TRIPOLI, Libya—A senior Libyan official on Tuesday ruled out the possibility of allowing foreign troops to escort humanitarian aid convoys in Libya, saying such a deployment would be viewed as military, not humanitarian.
The remarks came as British Foreign Secretary William Hague said his country is sending military advisers to the rebel stronghold of Benghazi in eastern Libya to help organize the haphazard opposition forces with communications and logistics—although they would not be involved in supplying weapons to the rebels or assist with fighting.
The European Union is drawing up contingency plans for such humanitarian aid escorts, who would have a noncombat role, according to the British daily The Guardian. The newspaper quoted unidentified diplomats as saying such plans would not be finalized unless the U.N. Office for the Coordination of Humanitarian Affairs requests such assistance.
Over the weekend, the U.N. reached agreement with Moammar Gadhafi’s regime on carrying out aid operations in areas of Libya he controls. A key destination for such aid would be the besieged rebel city of Misrata, pounded in recent days by Libyan artillery.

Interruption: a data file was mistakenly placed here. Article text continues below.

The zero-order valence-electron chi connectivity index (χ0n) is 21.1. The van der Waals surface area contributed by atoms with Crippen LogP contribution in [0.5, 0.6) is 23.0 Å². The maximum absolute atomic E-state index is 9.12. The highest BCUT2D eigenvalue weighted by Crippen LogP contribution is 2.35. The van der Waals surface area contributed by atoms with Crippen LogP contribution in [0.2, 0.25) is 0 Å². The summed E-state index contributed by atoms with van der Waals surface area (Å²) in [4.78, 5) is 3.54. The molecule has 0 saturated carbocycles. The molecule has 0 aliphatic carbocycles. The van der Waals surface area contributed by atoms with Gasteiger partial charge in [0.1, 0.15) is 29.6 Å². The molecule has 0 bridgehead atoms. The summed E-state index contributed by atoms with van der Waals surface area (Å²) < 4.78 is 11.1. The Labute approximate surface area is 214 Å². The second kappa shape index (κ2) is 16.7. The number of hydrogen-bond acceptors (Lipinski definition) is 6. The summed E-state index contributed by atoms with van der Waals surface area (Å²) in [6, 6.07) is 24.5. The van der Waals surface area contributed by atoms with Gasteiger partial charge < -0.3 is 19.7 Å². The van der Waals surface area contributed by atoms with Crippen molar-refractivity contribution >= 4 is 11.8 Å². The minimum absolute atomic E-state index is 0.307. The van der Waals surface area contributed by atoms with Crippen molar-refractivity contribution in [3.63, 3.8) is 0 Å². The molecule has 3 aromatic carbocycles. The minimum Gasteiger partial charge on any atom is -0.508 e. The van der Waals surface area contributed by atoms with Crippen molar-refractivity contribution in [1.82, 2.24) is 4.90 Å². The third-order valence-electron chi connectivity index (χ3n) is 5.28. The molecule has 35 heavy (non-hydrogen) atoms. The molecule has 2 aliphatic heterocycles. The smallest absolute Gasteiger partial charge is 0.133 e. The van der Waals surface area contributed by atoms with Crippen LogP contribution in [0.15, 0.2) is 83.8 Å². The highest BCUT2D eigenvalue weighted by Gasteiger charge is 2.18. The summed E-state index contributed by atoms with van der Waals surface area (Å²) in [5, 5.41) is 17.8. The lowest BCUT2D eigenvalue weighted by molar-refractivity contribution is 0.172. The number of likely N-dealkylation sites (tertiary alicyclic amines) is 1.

The U.N. has said it has been promised access to Misrata, Libya’s third-largest city, but has received no guarantees from Libyan authorities that fighting would be halted to allow aid to reach Misrata.
Asked about the possibility of foreign troop escorts of aid convoys, Deputy Foreign Minister Khaled Kaim said “if there is any deployment of any armed personnel on Libyan ground, there will be fighting, and the Libyan government will not take this as a humanitarian mission” but as a military one.
Asked whether he would rule out such deployment, he told reporters: “Yes, because we are doing our utmost not to resort to such things.” He said the Libyan government has repeatedly offered to help humanitarian agencies do their work.